But the RSS claimed the Ayodhya issue was outside the judiciary’s purview. The Bharatiya Janata Party or BJP national executive, on June 11, 1989, adopted a resolution in Palampur which said, “The BJP holds that the nature of this [Ayodhya] controversy is such that it just cannot be sorted out by a court of law.”
This line was reiterated by BJP leader AB Vajpayee, who later became the prime minister. In a letter to Communist Party of India leader Hiren Mukherjee, Vajpayee wrote in 1989, “…In such sensitive matters such as this dispute, which has touched the sentiments (and that too religious) of a large section of the people, the court decision will be extremely difficult to implement.”
These quotes from the past might surprise millennials, who cannot be faulted for interpreting the RSS’s precautionary measures as a sign of its willingness to accept the Supreme Court’s verdict. After all, the RSS said last week that “everyone should accept” the Supreme Court verdict with an “open mind.”
The millennials need to think again.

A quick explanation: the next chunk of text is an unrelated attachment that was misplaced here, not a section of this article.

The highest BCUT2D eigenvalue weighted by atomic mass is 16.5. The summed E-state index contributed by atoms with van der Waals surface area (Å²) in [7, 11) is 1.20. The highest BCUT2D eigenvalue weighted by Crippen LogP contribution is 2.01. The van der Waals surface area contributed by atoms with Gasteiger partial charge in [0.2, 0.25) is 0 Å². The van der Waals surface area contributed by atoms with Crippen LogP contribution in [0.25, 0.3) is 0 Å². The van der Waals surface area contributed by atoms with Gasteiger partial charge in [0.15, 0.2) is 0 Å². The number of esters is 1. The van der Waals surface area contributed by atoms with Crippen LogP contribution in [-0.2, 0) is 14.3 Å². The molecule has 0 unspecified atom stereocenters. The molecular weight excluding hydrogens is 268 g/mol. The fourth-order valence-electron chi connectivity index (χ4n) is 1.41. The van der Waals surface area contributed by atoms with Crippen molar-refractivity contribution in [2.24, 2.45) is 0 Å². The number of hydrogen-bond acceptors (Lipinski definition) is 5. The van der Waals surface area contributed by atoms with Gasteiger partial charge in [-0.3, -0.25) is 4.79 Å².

In November 2017, RSS chief Mohan Bhagwat had said, “The Ram temple will be built at the Ramjanmabhoomi and nothing else will be constructed on the land.” Bhagwat’s comment had come just a week before the Supreme Court was to begin hearing the Ayodhya title dispute, on December 5, which was subsequently posted for another date.
The RSS chief’s remark prompted Justice AM Ahmadi, the 26th Chief Justice of India, to tell this writer, “I would say, Bhagwat’s statement is a form of influencing the outcome of the hearing on the Ayodhya matter… Some may view Bhagwat’s remark on Ayodhya as putting pressure on the bench which is to hear the matter.”
Bhagwat’s Vijayadashami speech of 2018 could also be construed as another attempt to influence the judiciary. He had said, “The place of Janmabhoomi is yet to be allocated for the construction of the temple although all kinds of evidence have affirmed that there was a temple at that place.” Earlier this year, Bhagwat, once again, insisted that only a temple will be constructed in Ayodhya. His position contradicts the Centre’s undertaking to the Supreme Court, recorded in the Ismail Faruqui case, that both a temple and a mosque would be built in Ayodhya.
It is hard to tell whether Justice SA Bobde, who is due to become the next Chief Justice of India later this month, had Bhagwat in mind when he said, “Some have great freedom of speech. There has never been an era where freedom of speech has had such width for some people.”